Morency didn't see a lot of action last year behind Ahman Green, though it was an impressive 434 yards on 96 carries. And he knows the offense and therefore comes into training camp as the favorite to start. Jackson was specifically drafted out of Nebraska for his power running style, which is well suited to the Green Bay offense. At this point, it's a close call, but Morency's probably the favorite to open the season with the job.
2) Falcons RB: Warrick Dunn/Jerious Norwood
Dunn got the bulk of the work last year, but at age 32 and with 2256 carries for his career, it's likely time for him to pass the torch. That Dunn will miss 3-to-4 weeks of training camp with a herniated disc should only speed the process. Norwood showed great explosiveness during his rookie year, averaging a whopping 6.4 yards per carry on 99 attempts. We expect him to see the the majority of the carries with Dunn spelling him for an occasional series and on third downs.
1) Vikings RB: Chester Taylor/Adrian Peterson
It's been rumored the two could play on the field simultaneously, which looks interesting on paper. Taylor piled up 1214 yards on the ground last season, but wasted this on 304 carries. Peterson, the seventh selection in the draft, is a blazing runner who regularly makes defenders miss and recently signed a $40 million deal. If the financial world has taught us anything, you don't prevent an important investment from earning its potential.
The ones that didn't make the Top 10 either due to injury concerns or money:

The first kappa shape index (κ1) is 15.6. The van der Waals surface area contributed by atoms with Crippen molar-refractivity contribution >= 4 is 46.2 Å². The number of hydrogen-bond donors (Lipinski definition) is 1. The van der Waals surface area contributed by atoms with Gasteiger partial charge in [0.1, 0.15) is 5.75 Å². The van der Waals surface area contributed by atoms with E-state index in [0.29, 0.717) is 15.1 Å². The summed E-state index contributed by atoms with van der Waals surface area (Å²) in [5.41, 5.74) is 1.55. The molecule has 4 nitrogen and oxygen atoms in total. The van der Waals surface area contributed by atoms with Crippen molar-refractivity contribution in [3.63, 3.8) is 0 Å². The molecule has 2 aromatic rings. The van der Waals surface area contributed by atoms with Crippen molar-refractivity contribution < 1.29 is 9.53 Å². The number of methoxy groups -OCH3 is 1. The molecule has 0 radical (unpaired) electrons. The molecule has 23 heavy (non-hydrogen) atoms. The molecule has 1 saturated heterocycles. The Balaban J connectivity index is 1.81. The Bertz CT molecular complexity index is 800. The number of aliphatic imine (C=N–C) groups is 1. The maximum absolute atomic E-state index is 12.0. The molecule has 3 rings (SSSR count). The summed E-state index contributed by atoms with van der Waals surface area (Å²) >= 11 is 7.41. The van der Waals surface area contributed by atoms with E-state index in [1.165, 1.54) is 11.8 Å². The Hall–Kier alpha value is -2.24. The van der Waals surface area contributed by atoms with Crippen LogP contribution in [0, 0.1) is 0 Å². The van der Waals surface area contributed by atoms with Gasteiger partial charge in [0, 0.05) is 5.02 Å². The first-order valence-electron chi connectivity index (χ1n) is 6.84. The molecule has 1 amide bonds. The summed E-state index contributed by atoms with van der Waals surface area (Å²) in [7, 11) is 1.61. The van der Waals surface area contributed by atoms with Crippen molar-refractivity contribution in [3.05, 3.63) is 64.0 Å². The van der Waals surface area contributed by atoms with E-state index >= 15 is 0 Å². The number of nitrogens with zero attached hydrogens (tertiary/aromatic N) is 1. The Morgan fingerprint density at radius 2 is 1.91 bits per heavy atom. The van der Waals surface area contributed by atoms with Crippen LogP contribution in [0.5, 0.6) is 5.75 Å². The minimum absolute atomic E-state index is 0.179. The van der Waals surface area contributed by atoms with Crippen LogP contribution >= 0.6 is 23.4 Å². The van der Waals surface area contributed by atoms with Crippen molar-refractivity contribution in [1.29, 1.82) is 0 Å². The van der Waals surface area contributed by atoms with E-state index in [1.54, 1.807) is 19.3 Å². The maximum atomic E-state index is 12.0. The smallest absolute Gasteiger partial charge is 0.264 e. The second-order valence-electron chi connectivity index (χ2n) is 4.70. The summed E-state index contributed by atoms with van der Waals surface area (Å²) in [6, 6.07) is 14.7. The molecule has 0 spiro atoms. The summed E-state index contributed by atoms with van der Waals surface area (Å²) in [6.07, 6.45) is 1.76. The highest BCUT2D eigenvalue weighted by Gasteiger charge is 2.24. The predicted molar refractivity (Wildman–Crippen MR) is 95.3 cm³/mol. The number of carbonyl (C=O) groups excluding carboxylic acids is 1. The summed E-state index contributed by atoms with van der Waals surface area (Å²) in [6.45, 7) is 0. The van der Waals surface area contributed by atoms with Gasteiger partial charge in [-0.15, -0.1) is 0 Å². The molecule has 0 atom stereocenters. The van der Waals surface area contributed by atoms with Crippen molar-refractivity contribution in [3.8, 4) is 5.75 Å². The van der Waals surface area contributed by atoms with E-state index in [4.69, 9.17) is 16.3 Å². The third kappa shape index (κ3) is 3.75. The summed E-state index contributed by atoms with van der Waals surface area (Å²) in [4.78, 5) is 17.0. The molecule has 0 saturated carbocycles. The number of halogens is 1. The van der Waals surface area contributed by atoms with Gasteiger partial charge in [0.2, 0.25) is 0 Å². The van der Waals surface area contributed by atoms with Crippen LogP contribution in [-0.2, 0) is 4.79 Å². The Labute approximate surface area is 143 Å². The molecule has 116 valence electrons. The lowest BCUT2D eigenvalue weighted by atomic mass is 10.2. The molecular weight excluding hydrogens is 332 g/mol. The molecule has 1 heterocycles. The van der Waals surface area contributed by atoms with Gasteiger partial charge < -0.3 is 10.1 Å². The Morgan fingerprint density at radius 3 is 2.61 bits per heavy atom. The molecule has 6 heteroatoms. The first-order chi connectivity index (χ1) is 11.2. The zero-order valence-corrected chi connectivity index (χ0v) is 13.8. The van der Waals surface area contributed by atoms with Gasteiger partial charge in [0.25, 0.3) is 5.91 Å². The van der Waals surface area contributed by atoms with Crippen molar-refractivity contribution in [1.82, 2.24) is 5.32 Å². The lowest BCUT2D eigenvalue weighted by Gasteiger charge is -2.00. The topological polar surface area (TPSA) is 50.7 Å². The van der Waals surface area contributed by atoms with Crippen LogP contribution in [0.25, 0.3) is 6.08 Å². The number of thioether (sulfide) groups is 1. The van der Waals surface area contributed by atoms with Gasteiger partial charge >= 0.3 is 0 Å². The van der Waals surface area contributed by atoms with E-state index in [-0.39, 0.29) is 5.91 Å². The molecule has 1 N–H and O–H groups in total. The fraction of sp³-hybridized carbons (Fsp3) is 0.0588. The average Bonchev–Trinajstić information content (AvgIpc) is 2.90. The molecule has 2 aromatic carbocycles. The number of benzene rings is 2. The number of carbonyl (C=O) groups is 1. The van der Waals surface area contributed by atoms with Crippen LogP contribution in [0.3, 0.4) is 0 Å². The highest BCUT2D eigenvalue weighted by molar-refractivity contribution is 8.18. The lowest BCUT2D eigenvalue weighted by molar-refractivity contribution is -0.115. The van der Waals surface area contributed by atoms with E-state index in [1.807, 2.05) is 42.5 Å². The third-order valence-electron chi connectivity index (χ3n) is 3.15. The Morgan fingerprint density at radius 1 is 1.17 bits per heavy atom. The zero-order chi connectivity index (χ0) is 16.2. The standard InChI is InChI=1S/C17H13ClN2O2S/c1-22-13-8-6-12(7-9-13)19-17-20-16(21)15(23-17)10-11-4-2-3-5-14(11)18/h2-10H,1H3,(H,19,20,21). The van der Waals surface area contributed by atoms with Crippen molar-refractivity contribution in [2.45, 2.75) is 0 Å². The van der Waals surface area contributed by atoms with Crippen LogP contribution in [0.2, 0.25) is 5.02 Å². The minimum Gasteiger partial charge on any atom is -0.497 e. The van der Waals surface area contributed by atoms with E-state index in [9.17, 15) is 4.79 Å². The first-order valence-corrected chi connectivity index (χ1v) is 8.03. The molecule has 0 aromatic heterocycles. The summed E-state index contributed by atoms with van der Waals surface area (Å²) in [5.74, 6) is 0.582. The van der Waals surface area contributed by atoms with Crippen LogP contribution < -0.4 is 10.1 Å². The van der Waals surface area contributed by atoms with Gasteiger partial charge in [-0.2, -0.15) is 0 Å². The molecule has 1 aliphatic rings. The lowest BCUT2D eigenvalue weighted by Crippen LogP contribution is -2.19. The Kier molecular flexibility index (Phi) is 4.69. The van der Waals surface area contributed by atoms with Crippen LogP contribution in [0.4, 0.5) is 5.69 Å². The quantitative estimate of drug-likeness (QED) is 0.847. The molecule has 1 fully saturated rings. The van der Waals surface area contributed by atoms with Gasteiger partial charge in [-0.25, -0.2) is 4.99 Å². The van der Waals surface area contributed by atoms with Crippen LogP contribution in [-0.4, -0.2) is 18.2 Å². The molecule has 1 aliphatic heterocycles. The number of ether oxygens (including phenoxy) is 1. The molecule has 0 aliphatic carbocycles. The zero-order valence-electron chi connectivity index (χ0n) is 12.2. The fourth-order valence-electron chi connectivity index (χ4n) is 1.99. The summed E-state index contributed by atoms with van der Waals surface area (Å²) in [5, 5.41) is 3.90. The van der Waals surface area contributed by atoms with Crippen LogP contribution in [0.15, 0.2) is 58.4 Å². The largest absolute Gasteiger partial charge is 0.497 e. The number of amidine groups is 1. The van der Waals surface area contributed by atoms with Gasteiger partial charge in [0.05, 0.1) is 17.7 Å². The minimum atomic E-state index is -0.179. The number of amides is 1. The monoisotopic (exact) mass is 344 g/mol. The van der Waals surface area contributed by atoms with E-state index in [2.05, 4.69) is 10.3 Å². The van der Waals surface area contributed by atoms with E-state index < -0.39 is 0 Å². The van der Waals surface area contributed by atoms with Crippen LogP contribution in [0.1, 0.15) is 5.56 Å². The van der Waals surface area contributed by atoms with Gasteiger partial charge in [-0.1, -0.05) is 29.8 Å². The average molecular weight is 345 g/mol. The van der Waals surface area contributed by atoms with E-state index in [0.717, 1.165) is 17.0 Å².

Giants RB: Brandon Jacobs/Reuben Droughns
Due to his familiarity with the Giants' offense, Jacobs has dibs on the starting job. But his success has only come as a goal-line back, so an increased workload could wear him down later in the year. Droughns is a former 1000-yard rusher, who was signed to give Jacobs a breather, and unless Jacobs spits the bit in training camp, the job is his to start the year.
Lions RB: Kevin Jones/Tatum Bell/T.J. Duckett
Jones went through complicated foot surgery last December and is still recovering. Bell was acquired as insurance and should benefit playing in Detroit's run-and-gun offensive scheme. Duckett could be involved near the goal line and perhaps even push for a bigger role.
Broncos RB: Travis Henry/Mike Bell
While Henry may own a lucrative long-term contract, the term 'job security' hasn't recently existed for a RB in a Mike Shanahan offense. Still, Henry recaptured his early career form last season with Tennessee and should see the bulk of the work barring injury or catastrophic fumbling problem.
Barring injuries, suspensions, or acts of stupidity, expect the following pairings to remain platoon situations for the foreseeable future:
Saints RB: Deuce McAllister/Reggie Bush
Either back could easily rush for 1000 yards if he were the only game in town. McAllister will get you more on the ground and gets the ball at the goal line, while Bush will earn that back (and then some) with his catching and return skills.
Panthers RB: DeShaun Foster/DeAngelo Williams
Since his injury-riddled 2004 season, Foster has stayed healthy and just productive enough to keep Williams from usurping him. Expect Williams to see more carries and to be used as a weapon in the passing game, but don't think Foster will pass the torch without a fight.
Jaguars RB: Fred Taylor/Maurice Jones-Drew/Greg Jones
Taylor is still effective between the 20s, but at his age, and with his mileage and injury history, we expect his role to decrease a little bit. Jones-Drew was effective all over the field, showing breakaway speed, the ability to run between the tackles in short-yardage and goal-line situations and the ability to hurt defenses in the passing game. Jones is returning from an ACL tear, but could cut into some of Jones-Drew's goal-line touches.
Cowboys RB: Julius Jones/Marion Barber
Jones is the one-cut and go runner with more straight-ahead speed, while Barber is the one dishing the punishment, making him the likely go-to guy near the goal-line. With Bill Parcells gone and Wade Phillips in town, it remains to be seen how the work will be apportioned between the two.
Article first appeared 7/30/07